Talloires, France. On the bank of stunning Lake Annecy, the tranquil village of Talloires happens to be where Haitian dictator “Baby Doc” Duvalier arrived after being given political asylum by France in 1986. But don’t hold that against it: it’s a peaceful alternative to the main town of Annecy, 30 minutes’ drive away. It also has an array of fine dining options, including the Michelin-starred Jean Sulpice restaurant at Auberge du Père Bise, a hotel once graced by the likes of Brigitte Bardot and Charlie Chaplin, and Aux Jardins des Délices, in the 17th-century Abbaye de Talloires hotel and known for its fantastic wine list and artful gastronomy. There are three beaches nearby, and Talloires makes an easy base for cycling and hiking. Stay at La Villa des Fleurs, doubles from €90 room-only.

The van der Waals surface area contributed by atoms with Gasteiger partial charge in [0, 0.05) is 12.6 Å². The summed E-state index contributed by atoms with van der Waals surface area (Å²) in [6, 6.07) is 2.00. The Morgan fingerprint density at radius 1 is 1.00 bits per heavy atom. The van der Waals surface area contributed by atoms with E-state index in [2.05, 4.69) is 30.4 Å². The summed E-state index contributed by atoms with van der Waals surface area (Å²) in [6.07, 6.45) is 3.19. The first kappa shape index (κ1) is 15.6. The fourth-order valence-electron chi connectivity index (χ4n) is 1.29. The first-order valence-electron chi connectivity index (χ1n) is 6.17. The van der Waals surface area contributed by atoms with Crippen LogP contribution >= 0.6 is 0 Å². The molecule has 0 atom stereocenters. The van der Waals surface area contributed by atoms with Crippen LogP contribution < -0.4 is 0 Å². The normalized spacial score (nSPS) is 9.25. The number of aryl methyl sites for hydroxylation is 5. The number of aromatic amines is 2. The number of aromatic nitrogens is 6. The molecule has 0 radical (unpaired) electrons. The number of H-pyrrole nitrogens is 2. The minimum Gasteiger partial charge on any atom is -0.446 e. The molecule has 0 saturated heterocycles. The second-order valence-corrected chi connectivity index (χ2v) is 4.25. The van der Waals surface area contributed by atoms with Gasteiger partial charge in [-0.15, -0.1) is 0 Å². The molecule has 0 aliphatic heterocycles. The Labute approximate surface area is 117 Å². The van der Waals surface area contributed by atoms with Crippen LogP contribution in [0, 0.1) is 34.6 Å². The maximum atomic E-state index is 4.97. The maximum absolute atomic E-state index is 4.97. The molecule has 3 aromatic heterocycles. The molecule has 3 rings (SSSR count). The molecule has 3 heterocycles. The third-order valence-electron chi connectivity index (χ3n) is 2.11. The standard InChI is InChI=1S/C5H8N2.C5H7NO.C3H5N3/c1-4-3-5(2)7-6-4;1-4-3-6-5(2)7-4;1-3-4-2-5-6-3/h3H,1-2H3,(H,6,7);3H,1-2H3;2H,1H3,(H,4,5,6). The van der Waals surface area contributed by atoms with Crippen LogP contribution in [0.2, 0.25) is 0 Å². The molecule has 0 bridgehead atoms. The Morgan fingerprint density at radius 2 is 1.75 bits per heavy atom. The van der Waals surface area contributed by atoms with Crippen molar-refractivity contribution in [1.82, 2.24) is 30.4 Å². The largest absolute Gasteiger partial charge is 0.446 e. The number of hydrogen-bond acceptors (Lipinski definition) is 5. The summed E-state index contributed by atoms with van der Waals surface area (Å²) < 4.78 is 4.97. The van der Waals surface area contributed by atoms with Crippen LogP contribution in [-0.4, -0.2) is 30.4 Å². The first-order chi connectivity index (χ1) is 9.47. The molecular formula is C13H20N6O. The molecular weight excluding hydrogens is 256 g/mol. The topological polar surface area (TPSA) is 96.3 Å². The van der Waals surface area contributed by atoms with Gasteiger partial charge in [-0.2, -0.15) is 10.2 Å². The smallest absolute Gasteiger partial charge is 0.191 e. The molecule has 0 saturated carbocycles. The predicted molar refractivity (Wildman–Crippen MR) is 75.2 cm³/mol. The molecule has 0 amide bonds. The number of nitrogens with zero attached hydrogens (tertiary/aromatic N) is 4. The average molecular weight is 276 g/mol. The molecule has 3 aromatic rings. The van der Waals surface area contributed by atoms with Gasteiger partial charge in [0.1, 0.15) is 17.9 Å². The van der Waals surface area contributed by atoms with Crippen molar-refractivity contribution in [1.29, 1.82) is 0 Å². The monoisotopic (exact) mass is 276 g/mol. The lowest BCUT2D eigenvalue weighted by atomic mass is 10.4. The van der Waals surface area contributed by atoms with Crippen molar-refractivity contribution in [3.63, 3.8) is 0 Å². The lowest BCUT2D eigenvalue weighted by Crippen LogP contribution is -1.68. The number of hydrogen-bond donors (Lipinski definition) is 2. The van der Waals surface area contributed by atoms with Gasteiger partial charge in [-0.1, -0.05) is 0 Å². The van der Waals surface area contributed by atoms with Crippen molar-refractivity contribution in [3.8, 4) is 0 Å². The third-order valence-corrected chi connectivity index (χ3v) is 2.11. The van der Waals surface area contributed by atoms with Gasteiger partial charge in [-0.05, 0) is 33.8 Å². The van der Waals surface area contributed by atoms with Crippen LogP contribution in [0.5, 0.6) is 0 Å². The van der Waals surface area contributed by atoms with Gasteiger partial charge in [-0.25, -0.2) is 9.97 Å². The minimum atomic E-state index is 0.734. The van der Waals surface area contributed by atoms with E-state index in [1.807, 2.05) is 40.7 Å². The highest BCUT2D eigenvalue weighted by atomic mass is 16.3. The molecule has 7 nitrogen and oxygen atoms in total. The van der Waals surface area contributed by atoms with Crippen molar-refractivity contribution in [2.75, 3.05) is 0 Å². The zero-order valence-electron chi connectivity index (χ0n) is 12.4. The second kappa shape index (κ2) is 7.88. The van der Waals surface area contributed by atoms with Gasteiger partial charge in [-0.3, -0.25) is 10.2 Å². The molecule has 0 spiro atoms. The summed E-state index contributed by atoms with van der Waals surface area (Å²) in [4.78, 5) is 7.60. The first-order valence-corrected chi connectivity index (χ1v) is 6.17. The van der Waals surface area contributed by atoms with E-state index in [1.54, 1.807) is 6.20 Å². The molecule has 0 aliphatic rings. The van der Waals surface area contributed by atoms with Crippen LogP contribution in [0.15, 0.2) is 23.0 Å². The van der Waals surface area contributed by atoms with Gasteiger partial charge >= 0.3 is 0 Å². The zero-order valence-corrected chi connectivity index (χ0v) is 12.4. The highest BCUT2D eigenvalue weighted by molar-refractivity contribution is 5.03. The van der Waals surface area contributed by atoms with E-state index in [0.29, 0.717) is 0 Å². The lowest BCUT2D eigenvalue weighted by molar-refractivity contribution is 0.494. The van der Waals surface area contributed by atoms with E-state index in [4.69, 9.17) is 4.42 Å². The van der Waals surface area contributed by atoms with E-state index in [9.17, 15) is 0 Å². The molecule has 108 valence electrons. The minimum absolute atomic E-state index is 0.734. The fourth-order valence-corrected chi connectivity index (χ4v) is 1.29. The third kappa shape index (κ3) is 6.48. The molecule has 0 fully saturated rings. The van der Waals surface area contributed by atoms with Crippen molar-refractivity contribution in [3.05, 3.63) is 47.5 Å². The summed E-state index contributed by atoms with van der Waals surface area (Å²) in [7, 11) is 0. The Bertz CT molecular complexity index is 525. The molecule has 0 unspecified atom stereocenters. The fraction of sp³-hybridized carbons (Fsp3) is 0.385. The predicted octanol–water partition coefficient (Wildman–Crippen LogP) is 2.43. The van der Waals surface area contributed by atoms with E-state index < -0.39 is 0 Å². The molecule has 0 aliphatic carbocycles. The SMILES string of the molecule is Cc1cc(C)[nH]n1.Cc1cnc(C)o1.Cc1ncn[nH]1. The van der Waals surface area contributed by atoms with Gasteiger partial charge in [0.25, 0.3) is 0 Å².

Castiglione del Lago, Italy. On the corner of Lake Trasimeno, close to the Tuscan border in Umbria, the village of Castiglione del Lago dates back to the Roman, and before them the Etruscans (an ancient civilization that existed in north west Italy). Its 13th-century walls and gates are still standing, and its medieval churches have stunning 19th-century frescoes. More frescoes can be found at the 16th-century Palazzo Duca della Corgna. Enjoy sunbathing and volleyball on several nearby beaches, and ferries to lake islands including the peaceful Isola Maggiore. As if it couldn’t get any more picturesque, at the start of May the village hosts a kite festival, that sees the skies filled with colourful kites and hot air balloons. Stay at Apartment Trasimeno Bandita, a former coach house sleeping four with shared pool, from £61 self-catering